Few stories have more power to outrage than that of Bernard McCummings, the "millionaire mugger" who was awarded $4.3 million by a jury after he was shot by a police officer allegedly using excessive force. This Article focuses on an equitable doctrine which could bar recovery in cases like that of McCummings and, potentially, in a much broader range of cases. The equitable doctrine, "ex turpi causa non oritur actio," means essentially that a person who has committed an illegal or immoral act may not bring a lawsuit. This Article examines how the doctrine is applied in selected western common law jurisdictions (Australia, England, Canada, New Zealand, and the United States), and makes the determination that it should not be used in an attempt to blunt the litigation crisis in the United States or in other western common-law nations. The author concludes that this doctrine leads courts to focus improperly upon the punctilios of the plaintiff rather than the public policy factors that should underlie a reasoned assignment of legal responsibility.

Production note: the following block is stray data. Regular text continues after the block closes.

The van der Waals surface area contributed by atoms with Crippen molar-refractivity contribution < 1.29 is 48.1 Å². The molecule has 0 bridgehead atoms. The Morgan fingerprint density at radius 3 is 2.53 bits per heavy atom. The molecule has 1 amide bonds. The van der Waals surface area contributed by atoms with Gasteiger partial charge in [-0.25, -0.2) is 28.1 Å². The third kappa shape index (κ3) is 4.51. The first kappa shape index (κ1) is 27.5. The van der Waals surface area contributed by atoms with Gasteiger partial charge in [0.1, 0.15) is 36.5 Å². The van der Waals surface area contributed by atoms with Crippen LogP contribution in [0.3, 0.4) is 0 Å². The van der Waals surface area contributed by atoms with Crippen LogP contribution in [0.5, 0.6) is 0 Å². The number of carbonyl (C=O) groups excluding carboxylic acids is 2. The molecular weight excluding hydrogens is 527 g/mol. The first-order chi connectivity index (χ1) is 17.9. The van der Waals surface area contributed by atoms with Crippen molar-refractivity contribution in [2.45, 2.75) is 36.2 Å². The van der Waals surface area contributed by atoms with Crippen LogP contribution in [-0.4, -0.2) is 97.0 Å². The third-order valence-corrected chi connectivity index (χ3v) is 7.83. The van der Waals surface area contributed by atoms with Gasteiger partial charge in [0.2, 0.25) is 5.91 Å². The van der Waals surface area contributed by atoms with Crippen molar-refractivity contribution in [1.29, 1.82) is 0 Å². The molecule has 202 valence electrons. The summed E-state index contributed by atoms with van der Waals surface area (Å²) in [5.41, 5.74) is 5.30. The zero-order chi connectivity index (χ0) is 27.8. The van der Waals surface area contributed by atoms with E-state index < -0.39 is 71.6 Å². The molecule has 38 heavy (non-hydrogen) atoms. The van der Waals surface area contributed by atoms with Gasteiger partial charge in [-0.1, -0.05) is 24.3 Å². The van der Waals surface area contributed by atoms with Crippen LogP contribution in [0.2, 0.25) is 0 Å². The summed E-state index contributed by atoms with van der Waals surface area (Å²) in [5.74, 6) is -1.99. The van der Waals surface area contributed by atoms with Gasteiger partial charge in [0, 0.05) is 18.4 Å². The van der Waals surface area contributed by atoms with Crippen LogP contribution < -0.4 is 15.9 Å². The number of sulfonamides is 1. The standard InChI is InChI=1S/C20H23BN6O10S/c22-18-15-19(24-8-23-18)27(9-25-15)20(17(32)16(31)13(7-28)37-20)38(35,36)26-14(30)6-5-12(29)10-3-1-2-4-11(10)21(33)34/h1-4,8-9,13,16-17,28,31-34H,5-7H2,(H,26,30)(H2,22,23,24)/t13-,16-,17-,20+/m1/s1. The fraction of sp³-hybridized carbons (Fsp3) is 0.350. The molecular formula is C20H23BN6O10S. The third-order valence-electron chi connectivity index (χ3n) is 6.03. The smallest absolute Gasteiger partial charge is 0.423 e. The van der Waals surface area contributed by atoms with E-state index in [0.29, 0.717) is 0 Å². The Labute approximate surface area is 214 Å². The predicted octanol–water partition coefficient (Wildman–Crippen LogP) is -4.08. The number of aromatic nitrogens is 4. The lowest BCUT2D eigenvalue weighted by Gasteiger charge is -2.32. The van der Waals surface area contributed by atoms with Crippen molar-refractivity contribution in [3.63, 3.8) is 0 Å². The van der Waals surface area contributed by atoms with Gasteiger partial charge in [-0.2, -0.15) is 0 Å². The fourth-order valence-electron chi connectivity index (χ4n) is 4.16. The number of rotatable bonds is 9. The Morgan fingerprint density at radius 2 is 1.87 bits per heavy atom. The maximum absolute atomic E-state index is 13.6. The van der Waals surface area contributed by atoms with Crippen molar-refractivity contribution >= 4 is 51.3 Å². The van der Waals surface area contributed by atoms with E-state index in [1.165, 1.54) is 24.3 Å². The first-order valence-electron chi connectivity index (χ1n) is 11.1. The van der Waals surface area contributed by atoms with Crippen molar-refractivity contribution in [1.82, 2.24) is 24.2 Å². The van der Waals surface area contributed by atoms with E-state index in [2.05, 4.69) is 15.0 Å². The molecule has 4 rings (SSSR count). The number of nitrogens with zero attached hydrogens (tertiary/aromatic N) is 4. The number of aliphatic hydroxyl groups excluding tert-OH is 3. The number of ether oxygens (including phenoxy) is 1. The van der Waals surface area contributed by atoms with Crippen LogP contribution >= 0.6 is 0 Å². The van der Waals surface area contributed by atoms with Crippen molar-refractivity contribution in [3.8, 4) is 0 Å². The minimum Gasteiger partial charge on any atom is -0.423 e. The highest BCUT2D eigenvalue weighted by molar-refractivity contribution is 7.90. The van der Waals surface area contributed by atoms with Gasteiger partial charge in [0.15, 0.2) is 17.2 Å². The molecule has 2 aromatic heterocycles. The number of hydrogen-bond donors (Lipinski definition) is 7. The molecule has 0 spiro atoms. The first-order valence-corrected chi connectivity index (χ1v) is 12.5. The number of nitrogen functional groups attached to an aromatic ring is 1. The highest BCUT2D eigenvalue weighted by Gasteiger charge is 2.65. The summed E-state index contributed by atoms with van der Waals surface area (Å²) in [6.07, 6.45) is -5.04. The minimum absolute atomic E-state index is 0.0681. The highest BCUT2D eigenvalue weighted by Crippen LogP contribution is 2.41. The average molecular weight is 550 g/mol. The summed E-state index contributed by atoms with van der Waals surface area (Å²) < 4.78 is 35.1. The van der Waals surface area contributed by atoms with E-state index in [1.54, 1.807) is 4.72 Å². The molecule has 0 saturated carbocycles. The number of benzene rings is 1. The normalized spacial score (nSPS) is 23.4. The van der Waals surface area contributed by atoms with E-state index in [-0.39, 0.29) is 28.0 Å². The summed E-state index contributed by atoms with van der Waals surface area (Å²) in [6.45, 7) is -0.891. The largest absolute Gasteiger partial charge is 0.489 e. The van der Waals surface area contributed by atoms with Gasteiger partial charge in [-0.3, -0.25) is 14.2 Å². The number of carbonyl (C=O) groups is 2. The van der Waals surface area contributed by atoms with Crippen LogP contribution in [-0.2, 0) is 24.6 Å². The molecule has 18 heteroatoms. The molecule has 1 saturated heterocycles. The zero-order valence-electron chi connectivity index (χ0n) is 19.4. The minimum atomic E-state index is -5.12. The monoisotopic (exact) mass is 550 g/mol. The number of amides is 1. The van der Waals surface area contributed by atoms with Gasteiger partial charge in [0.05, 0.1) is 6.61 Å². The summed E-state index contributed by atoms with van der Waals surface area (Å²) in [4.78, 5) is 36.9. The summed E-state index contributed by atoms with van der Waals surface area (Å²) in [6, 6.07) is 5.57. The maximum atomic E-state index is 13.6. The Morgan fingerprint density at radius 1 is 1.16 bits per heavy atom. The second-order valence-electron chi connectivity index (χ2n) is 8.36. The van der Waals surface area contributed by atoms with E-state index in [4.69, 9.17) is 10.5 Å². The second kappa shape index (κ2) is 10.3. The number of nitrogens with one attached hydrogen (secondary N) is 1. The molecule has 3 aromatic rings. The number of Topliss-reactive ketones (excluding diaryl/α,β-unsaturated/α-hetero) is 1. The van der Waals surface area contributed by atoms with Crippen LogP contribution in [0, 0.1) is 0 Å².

Robert A. Prentice,
Of Tort Reform and Millionaire Muggers: Should an Obscure Equitable Doctrine Be Revived to Dent the Litigation Crisis?,
San Diego L. Rev.
Available at: https://digital.sandiego.edu/sdlr/vol32/iss1/3